Send the link below via email or IMCopy
Present to your audienceStart remote presentation
- Invited audience members will follow you as you navigate and present
- People invited to a presentation do not need a Prezi account
- This link expires 10 minutes after you close the presentation
- A maximum of 30 users can follow your presentation
- Learn more about this feature in our knowledge base article
Transcript of Niels Bohr
He decided that electrons had certain orbits around the nucleus while some orbits were forbidden. This founded quantum physics.
He helped us to better figure out atomic structure in 1911 and quantum theory - which is a branch of physics that involves atoms, photons, and more.
He also theorized that electrons may change from a higher orbit to a lower orbit depending on how much light they absorb.
Niels Bohr's Beginnings
Neils Bohr was born on October 7, 1885 in Copenhagen, Denmark.
He was the second of three children in a wealthy, upper-class family.
His parents cared greatly for their children's education. Neils was home-schooled until he turned 7, when he went to a formal school called the Gammelholm Grammar School.
Sometimes his father brought home some professors from the school at which he worked. The children were allowed to listen to their conversations, which were about science, philosophy, and art.
Three Interesting Facts About Neils Bohr:
By the time he was a teenager he was correcting mistakes in the textbook.
He was also physically very strong. So when he corrected students, which got him in fights, he usually won.
Although his parents both agreed he could become a great scientist, they made sure he was well educated in sports and culturally.
Once, during his studies at college, The Royal Danish Academy of Sciences announced a gold medal would be awarded for the best research paper on ways to measure the surface tension of liquids. He won it, which was an amazing accomplishment for an undergraduate.
Bohr's Model of the Atom
Bohr got to attend J. J. Thomson’s Cavendish Laboratory at the University of Cambridge in England. He arrived there on October 1911. Bohr, who was now 26 years old, made a bad start with Thomson. The first thing he said to Thomson was ,"This is wrong," while pointing to a page in a book written by Thomson.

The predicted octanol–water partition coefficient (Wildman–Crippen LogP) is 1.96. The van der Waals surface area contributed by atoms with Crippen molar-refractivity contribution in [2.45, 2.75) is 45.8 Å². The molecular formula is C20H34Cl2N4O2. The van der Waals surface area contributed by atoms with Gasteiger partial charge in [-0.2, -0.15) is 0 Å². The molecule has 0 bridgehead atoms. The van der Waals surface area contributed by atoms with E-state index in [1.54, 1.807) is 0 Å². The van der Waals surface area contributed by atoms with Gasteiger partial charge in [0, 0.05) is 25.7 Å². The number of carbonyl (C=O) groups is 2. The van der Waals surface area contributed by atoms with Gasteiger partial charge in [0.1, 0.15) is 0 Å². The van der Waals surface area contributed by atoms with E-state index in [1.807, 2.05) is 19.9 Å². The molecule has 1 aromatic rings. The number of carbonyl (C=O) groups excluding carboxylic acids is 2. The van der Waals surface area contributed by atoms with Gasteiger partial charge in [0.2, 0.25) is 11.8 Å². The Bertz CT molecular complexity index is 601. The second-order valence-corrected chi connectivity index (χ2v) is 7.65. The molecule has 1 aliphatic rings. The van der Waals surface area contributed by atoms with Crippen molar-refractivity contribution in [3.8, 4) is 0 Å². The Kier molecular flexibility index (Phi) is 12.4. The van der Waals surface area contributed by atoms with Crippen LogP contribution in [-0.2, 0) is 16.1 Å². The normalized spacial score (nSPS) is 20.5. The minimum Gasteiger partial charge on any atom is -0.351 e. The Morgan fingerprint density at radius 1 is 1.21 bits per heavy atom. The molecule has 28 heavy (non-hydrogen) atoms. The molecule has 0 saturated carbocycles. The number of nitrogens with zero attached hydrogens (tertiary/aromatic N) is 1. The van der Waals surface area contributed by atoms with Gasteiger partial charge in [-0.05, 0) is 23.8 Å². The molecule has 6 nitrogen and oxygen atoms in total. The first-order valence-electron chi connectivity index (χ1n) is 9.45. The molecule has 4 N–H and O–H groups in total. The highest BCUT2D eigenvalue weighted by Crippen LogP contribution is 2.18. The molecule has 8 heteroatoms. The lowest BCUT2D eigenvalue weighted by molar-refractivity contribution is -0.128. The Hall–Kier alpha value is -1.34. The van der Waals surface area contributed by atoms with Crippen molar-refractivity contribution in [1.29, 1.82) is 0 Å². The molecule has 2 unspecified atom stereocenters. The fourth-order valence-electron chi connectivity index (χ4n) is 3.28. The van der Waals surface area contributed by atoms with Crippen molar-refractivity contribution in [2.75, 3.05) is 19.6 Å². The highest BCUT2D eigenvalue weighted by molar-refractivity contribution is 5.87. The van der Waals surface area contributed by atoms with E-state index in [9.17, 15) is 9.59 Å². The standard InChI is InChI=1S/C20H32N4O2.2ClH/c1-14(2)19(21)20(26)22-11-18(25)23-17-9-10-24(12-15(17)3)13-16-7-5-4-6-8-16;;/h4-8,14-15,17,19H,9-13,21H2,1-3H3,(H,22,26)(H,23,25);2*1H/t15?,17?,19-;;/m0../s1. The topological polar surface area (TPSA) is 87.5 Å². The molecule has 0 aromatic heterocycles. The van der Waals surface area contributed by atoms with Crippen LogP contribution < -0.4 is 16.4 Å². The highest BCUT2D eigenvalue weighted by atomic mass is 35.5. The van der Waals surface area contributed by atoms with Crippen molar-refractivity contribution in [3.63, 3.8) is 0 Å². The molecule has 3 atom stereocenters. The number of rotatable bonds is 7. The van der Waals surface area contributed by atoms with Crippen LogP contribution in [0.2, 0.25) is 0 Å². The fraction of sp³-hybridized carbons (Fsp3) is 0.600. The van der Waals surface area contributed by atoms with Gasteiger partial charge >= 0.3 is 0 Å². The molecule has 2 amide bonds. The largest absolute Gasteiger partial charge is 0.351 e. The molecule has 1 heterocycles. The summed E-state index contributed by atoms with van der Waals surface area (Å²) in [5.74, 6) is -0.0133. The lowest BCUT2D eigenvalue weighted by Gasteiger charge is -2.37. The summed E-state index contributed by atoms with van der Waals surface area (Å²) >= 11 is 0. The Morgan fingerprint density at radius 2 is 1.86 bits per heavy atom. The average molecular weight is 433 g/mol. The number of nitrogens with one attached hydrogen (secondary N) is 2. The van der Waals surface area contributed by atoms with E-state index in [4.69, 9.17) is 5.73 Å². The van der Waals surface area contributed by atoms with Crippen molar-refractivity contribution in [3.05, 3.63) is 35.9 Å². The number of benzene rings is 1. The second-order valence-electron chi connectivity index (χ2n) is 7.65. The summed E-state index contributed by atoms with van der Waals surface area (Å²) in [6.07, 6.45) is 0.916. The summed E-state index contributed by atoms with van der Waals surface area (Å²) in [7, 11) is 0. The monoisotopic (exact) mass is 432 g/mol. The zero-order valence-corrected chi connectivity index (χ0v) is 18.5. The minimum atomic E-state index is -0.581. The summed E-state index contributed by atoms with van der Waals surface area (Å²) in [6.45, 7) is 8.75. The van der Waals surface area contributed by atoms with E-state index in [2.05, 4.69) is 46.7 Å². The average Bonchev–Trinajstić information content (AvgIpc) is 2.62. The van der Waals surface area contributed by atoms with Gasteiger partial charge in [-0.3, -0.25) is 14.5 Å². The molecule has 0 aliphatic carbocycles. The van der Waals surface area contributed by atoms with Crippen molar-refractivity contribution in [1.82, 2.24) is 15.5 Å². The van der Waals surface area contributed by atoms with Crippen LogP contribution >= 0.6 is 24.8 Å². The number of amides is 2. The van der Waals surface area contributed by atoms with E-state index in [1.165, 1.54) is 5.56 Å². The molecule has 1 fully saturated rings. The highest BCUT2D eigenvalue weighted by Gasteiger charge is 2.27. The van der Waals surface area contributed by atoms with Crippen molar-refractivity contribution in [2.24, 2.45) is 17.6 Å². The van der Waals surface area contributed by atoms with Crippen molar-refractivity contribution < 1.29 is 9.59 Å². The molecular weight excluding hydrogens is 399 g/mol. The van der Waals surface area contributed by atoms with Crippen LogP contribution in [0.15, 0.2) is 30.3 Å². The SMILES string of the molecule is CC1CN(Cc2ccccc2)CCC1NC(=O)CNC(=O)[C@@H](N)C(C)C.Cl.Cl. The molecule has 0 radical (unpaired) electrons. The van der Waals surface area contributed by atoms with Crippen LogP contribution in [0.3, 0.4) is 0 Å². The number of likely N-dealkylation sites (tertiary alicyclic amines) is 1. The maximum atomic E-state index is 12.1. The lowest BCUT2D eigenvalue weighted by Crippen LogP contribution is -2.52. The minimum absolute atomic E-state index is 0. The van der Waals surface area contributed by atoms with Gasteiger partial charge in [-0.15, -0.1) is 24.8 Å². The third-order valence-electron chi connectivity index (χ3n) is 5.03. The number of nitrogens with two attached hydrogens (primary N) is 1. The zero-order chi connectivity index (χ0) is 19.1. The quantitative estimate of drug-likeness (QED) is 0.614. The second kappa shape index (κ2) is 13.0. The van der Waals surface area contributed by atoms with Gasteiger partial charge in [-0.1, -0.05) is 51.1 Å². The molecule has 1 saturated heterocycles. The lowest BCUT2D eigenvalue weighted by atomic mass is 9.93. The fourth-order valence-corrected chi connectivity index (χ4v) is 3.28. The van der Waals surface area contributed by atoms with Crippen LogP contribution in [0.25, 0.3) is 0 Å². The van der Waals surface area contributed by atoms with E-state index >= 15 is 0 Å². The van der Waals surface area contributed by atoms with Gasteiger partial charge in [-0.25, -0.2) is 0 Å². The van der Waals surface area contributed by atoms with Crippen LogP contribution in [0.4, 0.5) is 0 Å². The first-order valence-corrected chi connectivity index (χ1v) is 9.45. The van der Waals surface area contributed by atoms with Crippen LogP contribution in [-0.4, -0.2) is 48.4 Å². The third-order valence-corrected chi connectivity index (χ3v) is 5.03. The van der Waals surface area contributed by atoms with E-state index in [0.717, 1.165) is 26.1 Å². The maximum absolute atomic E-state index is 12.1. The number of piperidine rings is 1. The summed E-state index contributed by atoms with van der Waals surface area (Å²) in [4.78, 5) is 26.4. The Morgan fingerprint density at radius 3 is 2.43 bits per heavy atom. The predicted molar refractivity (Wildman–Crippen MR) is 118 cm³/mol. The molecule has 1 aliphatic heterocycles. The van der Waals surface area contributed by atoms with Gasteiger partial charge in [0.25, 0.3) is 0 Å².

By the end of 1911, Bohr had met Ernest Rutherford. He asked to transfer to Rutherford's Lab in Manchester University, and Rutherford said yes, as long as Bohr got Thomson's approval first. Bohr soon became interested in Rutherford's model of the atom, specifically the behavior of electrons. He and Rutherford soon became great friends.
Thomson, Rutherford, and Bohr
In 1913, Bohr published 3 quantum papers and his reputation grew greatly. Later, in 1922, he recieved a Nobel Prize, for his work. He also accepted an offer from Ernest Rutherford to return to Manchester in a senior academic research role. World 1 complicated matters there, but he kept working in Manchester from 1914 - 1916. After that he returned to Copenhagen where he became the chair of the University. Later, as quantum theory developed, Bohr and others, including Albert Einstein would have discussions about whether, "God played dice with the Universe". Einstein and Bohr disagreed on this, because while Bohr said no, Einstein said yes.
In 1912, Bohr married Margrethe Nørlund in Copenhagen. They had six sons, one of whom, Aage Bohr would surpass his father's success by winning a Nobel Prize in Physics.
The Main Challenge
During the 1930's and 40's Niels Bohr was helping develop a nuclear bomb because of his work in atom structures. Later on many countries started to think about misusing the discovery. Niels Bohr knew the dangers of the bomb and what would happen if the atomic bomb was used incorrectly. So Niels Bohr quit helping develop the bomb. Bohr knew that he had to do something to stop countries from using the bomb wrongly, so he organized the Atoms for Peace Conference to tell the world the extreme dangers of the bomb. Niels Bohr spent the later years of his life finding peaceful uses of atomic energy.
He explained that each element on the periodic table had chemical properties that were determined by the number and behavior of their electrons.
Neils Bohr recieved 2 other Nobel Prize Awards. One for his discovery of Element 72 called Hafnium, in 1923, and the other for his atomic bomb in 1940.
There is a place located at the Niels Bohr Institute,and it holds extensive archival material documenting the life and work of Niels Bohr.
Niels Bohr died aged 77 of sudden heart failure in his home in Copenhagen on November 18, 1962. His ashes were buried in Copenhagen’s Assistens Cemetery near the graves of his parents and his brother Harald. Margrethe’s ashes were also buried there when she died.